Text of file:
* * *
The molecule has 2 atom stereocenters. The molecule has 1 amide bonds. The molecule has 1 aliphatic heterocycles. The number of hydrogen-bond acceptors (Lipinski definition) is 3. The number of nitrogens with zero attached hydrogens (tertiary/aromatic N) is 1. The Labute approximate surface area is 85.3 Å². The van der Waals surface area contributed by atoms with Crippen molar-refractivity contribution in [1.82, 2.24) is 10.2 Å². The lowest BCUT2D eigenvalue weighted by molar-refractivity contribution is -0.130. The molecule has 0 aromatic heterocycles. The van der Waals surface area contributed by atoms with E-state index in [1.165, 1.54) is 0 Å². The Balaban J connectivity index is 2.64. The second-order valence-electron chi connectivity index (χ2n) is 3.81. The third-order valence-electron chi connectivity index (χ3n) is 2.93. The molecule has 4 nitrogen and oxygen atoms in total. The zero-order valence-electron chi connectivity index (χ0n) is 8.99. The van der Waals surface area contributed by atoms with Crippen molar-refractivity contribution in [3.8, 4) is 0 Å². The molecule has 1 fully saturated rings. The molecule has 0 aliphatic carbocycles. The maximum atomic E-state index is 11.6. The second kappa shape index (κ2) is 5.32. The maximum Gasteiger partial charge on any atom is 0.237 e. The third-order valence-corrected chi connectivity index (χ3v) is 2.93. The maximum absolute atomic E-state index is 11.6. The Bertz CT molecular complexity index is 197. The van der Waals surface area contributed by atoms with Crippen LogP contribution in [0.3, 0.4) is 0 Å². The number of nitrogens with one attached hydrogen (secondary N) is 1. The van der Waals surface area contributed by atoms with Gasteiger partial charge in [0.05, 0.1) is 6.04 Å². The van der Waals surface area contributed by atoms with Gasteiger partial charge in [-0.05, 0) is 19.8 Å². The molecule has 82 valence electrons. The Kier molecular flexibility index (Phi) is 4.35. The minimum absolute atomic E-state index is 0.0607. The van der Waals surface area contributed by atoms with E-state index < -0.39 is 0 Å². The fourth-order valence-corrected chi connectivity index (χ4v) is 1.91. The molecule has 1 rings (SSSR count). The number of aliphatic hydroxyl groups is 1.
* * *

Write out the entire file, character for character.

The molecule has 2 atom stereocenters. The molecule has 1 amide bonds. The molecule has 1 aliphatic heterocycles. The number of hydrogen-bond acceptors (Lipinski definition) is 3. The number of nitrogens with zero attached hydrogens (tertiary/aromatic N) is 1. The Labute approximate surface area is 85.3 Å². The van der Waals surface area contributed by atoms with Crippen molar-refractivity contribution in [1.82, 2.24) is 10.2 Å². The lowest BCUT2D eigenvalue weighted by molar-refractivity contribution is -0.130. The molecule has 0 aromatic heterocycles. The van der Waals surface area contributed by atoms with E-state index in [1.165, 1.54) is 0 Å². The Balaban J connectivity index is 2.64. The second-order valence-electron chi connectivity index (χ2n) is 3.81. The third-order valence-electron chi connectivity index (χ3n) is 2.93. The molecule has 4 nitrogen and oxygen atoms in total. The zero-order valence-electron chi connectivity index (χ0n) is 8.99. The van der Waals surface area contributed by atoms with Crippen molar-refractivity contribution in [3.8, 4) is 0 Å². The molecule has 1 fully saturated rings. The molecule has 0 aliphatic carbocycles. The maximum atomic E-state index is 11.6. The second kappa shape index (κ2) is 5.32. The maximum Gasteiger partial charge on any atom is 0.237 e. The third-order valence-corrected chi connectivity index (χ3v) is 2.93. The maximum absolute atomic E-state index is 11.6. The Bertz CT molecular complexity index is 197. The van der Waals surface area contributed by atoms with Crippen LogP contribution in [0.3, 0.4) is 0 Å². The number of nitrogens with one attached hydrogen (secondary N) is 1. The van der Waals surface area contributed by atoms with Gasteiger partial charge in [0.05, 0.1) is 6.04 Å². The van der Waals surface area contributed by atoms with Gasteiger partial charge in [-0.05, 0) is 19.8 Å². The molecule has 82 valence electrons. The Kier molecular flexibility index (Phi) is 4.35. The minimum absolute atomic E-state index is 0.0607. The van der Waals surface area contributed by atoms with E-state index < -0.39 is 0 Å². The fourth-order valence-corrected chi connectivity index (χ4v) is 1.91. The molecule has 1 rings (SSSR count). The number of aliphatic hydroxyl groups is 1.